By Kathryn Millán, MA, LPC/MHSP
So, you’ve decided to look for a therapist, counselor or psychologist. Congratulations! The fact that you’re considering this possibility means you have taken a first step toward self-care that will help both you and your loved ones.
Therapy is not what it was many years ago. Modern treatment offers a comfortable, safe place for you to learn more about yourself and make a plan for better relationships and a better future.
Don’t just think about finding a therapist — know your options! Did you know that one in five adults in the US has a diagnosable mental health condition, yet up to 56 percent of those people don’t receive treatment?1 And not everyone who seeks therapy has a mental health diagnosis. Many people seek therapy when they want to achieve new goals or adjust to life changes.
Every year, hundreds of thousands of Americans do benefit from the support of mental health professionals, whether they hope to treat an emotional condition, cope with life experiences or simply reach their greater goals. Therapy is an investment in yourself and your future, and it should be an enjoyable process that helps you move forward with a clear mind toward a brighter tomorrow.
How to Locate a Therapist
It’s hard to know where to begin looking for a quality therapist. Once you know what type of clinician you need, it’s time to find the right person for the job. Remember, this is a choice you get to make. If your counselor is not the right fit for you, then you have every right to seek a new clinician.
- Ask a Friend. You may want to begin by asking a friend or family member if they have any recommendations. Keep in mind that a good therapist for your friend may not be the perfect fit for your own needs. However, it’s good to get the inside scoop on what works and what doesn’t work for the people closest to you. In some cases, your friend’s therapist may also be able to help you find a therapist through referrals.
- Narrow down your search. Would you like a male or female counselor? What about a counselor who doesn’t identify with gender? Do you prefer someone with a similar religious background to yourself, someone in a specific age range, or an LGBTQ-friendly therapist? Would you like to see someone who specializes in a particular treatment? Make a “wish list” of traits you desire, and search online for therapists who match that profile.
- Do your research. Have you checked your insurance provider’s website to see who is in your provider network? Have you done a web search on the therapists who interest you most? You can learn a great deal about a potential therapist by looking online. Sometimes, a picture is worth a thousand words, and knowing what to expect through your potential counselor’s profile picture may help you feel more at ease.2
- Call and email. Reach out to any potential clinicians. See who takes the time to answer your questions. Many therapists have quite busy schedules, so allow some time for a call back. The wait may be worth it, as you can learn a lot about a particular therapist just by asking the right questions.
- Don’t feel pressured. Don’t jump into therapy with a person you know is not a good fit. If you feel unsure about a potential counselor, keep looking. Remember that you are hiring your counselor to help you, and you have every right to be discerning.
Questions to Ask a Potential Therapist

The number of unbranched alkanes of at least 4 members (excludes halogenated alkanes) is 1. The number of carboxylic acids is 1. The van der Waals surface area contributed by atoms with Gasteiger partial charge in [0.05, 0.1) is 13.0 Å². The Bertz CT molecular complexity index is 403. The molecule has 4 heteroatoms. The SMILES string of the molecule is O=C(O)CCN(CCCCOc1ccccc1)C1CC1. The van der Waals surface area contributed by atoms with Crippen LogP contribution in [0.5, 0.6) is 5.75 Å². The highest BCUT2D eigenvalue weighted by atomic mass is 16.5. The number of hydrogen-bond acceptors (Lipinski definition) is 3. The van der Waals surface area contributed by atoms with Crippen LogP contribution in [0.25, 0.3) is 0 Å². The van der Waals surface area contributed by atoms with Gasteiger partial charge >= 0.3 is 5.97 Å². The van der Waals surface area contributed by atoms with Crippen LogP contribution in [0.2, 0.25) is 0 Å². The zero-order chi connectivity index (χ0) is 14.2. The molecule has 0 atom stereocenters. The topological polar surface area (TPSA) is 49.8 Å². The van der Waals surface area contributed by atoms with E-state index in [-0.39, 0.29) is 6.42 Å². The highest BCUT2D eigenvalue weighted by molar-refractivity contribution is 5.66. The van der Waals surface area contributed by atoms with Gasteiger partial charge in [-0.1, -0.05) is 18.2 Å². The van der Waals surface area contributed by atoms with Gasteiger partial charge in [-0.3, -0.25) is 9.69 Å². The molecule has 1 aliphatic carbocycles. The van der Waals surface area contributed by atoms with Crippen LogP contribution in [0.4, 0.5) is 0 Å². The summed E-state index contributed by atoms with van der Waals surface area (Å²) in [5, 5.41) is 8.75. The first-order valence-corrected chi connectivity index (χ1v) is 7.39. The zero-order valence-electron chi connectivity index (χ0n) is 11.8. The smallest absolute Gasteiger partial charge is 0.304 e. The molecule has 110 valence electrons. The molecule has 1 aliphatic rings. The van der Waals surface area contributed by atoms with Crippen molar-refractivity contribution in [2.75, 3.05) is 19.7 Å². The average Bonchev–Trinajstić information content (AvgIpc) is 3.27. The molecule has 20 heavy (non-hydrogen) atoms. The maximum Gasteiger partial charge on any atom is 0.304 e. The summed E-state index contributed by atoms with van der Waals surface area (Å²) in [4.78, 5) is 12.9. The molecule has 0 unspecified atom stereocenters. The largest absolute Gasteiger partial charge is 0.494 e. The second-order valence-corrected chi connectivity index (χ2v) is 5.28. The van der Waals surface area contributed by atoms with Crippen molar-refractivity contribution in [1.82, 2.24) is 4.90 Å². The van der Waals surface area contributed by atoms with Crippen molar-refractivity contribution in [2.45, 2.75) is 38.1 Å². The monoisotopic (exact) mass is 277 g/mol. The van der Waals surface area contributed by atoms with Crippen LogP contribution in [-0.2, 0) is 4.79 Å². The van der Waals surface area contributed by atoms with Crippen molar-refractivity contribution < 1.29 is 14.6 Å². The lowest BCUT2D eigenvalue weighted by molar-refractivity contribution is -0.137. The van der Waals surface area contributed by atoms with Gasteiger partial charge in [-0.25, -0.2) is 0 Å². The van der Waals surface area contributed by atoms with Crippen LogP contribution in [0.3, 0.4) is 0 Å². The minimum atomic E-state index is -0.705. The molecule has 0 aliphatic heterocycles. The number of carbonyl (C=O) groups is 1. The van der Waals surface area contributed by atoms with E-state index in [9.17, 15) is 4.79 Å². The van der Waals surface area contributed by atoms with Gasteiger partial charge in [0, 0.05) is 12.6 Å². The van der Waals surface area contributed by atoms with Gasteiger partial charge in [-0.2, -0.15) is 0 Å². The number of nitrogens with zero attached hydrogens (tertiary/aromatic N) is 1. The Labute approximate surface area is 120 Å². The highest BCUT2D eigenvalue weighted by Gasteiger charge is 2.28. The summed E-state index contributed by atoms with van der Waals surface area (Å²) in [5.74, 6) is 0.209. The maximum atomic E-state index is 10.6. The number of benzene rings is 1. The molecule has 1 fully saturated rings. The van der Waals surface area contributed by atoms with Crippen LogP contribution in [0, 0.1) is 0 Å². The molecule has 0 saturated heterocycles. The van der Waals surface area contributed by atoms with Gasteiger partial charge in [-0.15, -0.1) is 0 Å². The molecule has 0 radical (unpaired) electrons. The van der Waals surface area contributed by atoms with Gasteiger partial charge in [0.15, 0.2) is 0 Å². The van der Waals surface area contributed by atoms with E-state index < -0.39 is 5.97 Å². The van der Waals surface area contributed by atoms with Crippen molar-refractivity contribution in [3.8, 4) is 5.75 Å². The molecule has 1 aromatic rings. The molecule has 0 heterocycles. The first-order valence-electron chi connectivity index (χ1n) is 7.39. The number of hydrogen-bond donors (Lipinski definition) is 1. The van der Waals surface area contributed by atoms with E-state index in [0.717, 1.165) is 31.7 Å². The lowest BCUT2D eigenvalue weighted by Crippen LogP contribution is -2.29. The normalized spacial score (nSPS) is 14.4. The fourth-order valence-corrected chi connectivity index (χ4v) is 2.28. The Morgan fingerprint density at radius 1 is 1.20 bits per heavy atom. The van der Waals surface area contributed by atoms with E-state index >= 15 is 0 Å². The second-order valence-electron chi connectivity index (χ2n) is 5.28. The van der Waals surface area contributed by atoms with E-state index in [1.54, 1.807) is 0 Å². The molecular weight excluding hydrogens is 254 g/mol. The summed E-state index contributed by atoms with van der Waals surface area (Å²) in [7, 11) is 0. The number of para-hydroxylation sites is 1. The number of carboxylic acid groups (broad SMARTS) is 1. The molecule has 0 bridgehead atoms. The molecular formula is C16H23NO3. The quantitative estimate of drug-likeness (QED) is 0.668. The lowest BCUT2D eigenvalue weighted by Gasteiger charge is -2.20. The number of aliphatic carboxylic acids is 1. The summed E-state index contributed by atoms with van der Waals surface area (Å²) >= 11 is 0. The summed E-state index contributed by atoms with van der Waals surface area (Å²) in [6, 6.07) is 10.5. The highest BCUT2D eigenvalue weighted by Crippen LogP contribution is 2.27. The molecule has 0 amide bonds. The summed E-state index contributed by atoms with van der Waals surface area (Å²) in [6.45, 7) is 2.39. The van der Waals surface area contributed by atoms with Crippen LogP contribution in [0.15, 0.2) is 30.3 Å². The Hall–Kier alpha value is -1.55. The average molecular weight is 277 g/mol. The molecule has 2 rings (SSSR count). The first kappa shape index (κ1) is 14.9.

If you are confident in your choice of therapist, you will feel better about the entire treatment process. When you first speak with a potential clinician or treatment group, have a handy list of questions prepared. Here are some suggested questions you may want to ask your next therapist:
- Is your therapist fully licensed in the state where you live? How long has that person been in the field? If he or she is not licensed, who is their supervisor? Clinicians often work under the guidance of a licensed supervisor while they work to fulfill their state licensure requirements, which can be a benefit or a disadvantage, depending on what you need.
- What is your clinician’s specialty? For instance, if you have an addiction concern, you may want to seek out an addiction and recovery specialist. If you have a child who needs therapy, you will want someone who has experience working with children. People who specialize in a few areas or one area are more likely to have a thorough grasp of particular related needs.
- What is your clinician’s approach to treatment? Ask your potential therapist how he or she approaches the therapy process. See how you feel about that approach. Only you know what will work with your personality and what will not.
- Ask your potential therapist if he or she has ever been in therapy. You want to see if your therapist has done the internal, personal work it takes to do this job. If your therapist has never been to counseling before, you want to immediately find a new therapist. Mental health work requires support, self-examination and a healthy mental outlook. All therapists should go to therapy.
- Ask about the practical issues. Does this clinician accept insurance? What are payment arrangements? Is he or she accepting new clients? These practical issues are important to ask, so no financial surprises pop up later on.3
You do have choices when it comes to your mental health. As an informed consumer, you’ll be able to get a feel for what works best for you. Remember, there are no wrong questions. The important thing is to seek support when you need it and take advantage of the helpful resources that are all around you.
1 Nguyen, Theresa, et. al. “The State of Mental Health in America.” Mental Health America, 2017.
2 Cleantis, Tracy. ““How to Find the Best Therapist for You.” Psychology Today, February 16, 2011.
3 “Choosing a Therapist.” Anxiety and Depression Association of America, Accessed February 22, 2018.